What Are Pros And Cons Of AI Integration In Public Sector

Artificial Intelligence (AI) integration into systems in the Public Sector is transformative in nature in spite of the challenges perceived. The World Economic Forum1 in 2018 had predicted that approximately a quarter of the global GDP would be from AI technologies. But with the onset of Covid 19 pandemic, the pace of AI adoption has in fact increased in many countries. Singapore is already using AI in the sectors of transport and logistics, urban planning and development, healthcare, education, safety and security. USA, UK and Canada are topping the AI Integration ranking index with China not far behind investing heavily into implementation of system wide AI.

Quick and Informed decision making, automation of repetitive tasks, analytics of high volume and complex data are some benefits associated with adoption of Artificial Intelligence. The main challenge of adopting AI is the general ambiguity related to its integration and shortness of conception timeline. Privacy also a major concern raised by many citizens rights groups.

The problem solving capability and the predicting power of Data Science can still mitigate many public sector bottlenecks and issues if incorporated keeping in mind the bias and vulnerabilities. Now how do we know if AI is the best bet for a particular problem?

AI is well suited for spaces where a large volume of data is available and complex decision making is involved.

AI Use Cases In Public Sector

  • Weather Forecasting
  • Predictive Traffic Congestion
  • Iris Recognition for Immigration and Criminal Records
  • Optimizing Imagery in Medical and Defense Sectors
  • Transportation Industry
  • Telecommunication
  • Agriculture Industry

For example, in the travel industry, by passenger mapping using available historical data, passengers can have a seamless user experience if vehicular travel routes can be mapped in line with the predicted demand curve. It will also reduce overhead expenses.

Another example is caller rerouting. Using NLP, calls can be routed reducing response time and improving efficiency of the system workflow.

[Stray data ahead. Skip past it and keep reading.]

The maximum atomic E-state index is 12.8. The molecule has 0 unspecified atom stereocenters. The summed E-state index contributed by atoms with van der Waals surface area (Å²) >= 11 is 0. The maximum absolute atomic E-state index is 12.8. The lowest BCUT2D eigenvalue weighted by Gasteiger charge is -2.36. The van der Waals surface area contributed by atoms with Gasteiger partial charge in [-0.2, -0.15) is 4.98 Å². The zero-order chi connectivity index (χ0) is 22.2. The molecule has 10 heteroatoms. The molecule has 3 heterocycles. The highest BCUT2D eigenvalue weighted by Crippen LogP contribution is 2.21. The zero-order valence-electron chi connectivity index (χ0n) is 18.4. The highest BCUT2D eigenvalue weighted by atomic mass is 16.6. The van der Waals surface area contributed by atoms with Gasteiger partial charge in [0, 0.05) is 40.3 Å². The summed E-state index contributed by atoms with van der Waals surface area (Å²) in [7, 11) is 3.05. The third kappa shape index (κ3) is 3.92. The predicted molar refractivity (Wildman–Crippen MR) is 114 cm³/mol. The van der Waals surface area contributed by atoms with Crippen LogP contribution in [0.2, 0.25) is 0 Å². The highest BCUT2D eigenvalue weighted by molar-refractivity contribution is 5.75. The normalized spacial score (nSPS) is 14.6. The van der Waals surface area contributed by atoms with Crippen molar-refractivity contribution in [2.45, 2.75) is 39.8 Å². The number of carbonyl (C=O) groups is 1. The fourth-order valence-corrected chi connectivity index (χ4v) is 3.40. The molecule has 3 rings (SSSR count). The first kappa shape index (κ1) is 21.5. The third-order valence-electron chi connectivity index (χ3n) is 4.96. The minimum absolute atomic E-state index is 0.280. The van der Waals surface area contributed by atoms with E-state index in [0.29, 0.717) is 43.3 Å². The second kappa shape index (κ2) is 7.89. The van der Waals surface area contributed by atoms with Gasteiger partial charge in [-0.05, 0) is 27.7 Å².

The main components of AI adoptions in the public domain are Problem Definition, Data Handling, Insights Gained and Governance Using these Recommendations. Relevant knowledge in the field is essential to understand the output of an algorithm model and correlate it to the actual scenario.

AI Adoption Types

Bell and S Adoption Curve for AI

Early Adopters of Artificial Intelligence like the USA have the advantage of learning from the derived data and outcome and improve on their patrons’ user experience.

Even now, the Early Majority like Singapore, Canada, UK, China, UAE, New Zealand will find it easier to take off in the S-Curve for gaining momentum on their technology assisted governance journey to better economic growth.

India ranks 19 in the global scale, coming right behind Hong Kong in the Asia Pac region.

Late Adopters and laggards in the adoption pattern hesitate to bridge the gap unsure of the business case for AI, overheads or fearing the ROI. Talking to an industry expert will help in the decision making process. Some naysayers use manpower replacement as a downside to AI adoption.

McKinsey spokesperson2 says “In our experience, AI and machine learning are most valuable when used to support, and not substitute for, human decision making—and to enable the same humans to understand the rationale behind the algorithm’s recommendations.”

The one advantage that the public sector has is the large volume of historical data lying around that can be tapped into for training the model and the tax paying citizens reaping the benefit real time from it.

For late adopters and laggards, the main disadvantage will be the process that AI is itself. While the early adopters and the early majority will be able to reconfigure their algorithm models to reread more intuitive knowledge from the insights already gained, the laggards will be in a constant catch up mode.

AI integration does not provide a 'plug and go’ kind of solution but requires a tactical and pragmatic approach to problem solving using machine learning and applying those insights. In a significant survey of early leaders in cognitive solutions by Deloitte, 80% of respondents are able to see some percentage of turn around in their work using innovative technologies like AI.


  1. Klaus Schwab, The Global Competitiveness Report, PDF, 16 October 2018, https://www.weforum.org/reports/the-global-competitveness-report-2018, accessed August 2021
  2. Anusha Dhasarathy, Sahil Jain and Naufal Khan, When governments turn to AI: Algorithms, trade-offs, and trust, Article, 19 October 2020, https://www.mckinsey.com/industries/public-and-social-sector/our-insights/when-governments-turn-to-ai-algorithms-trade-offs-and-trust, accessed August 2021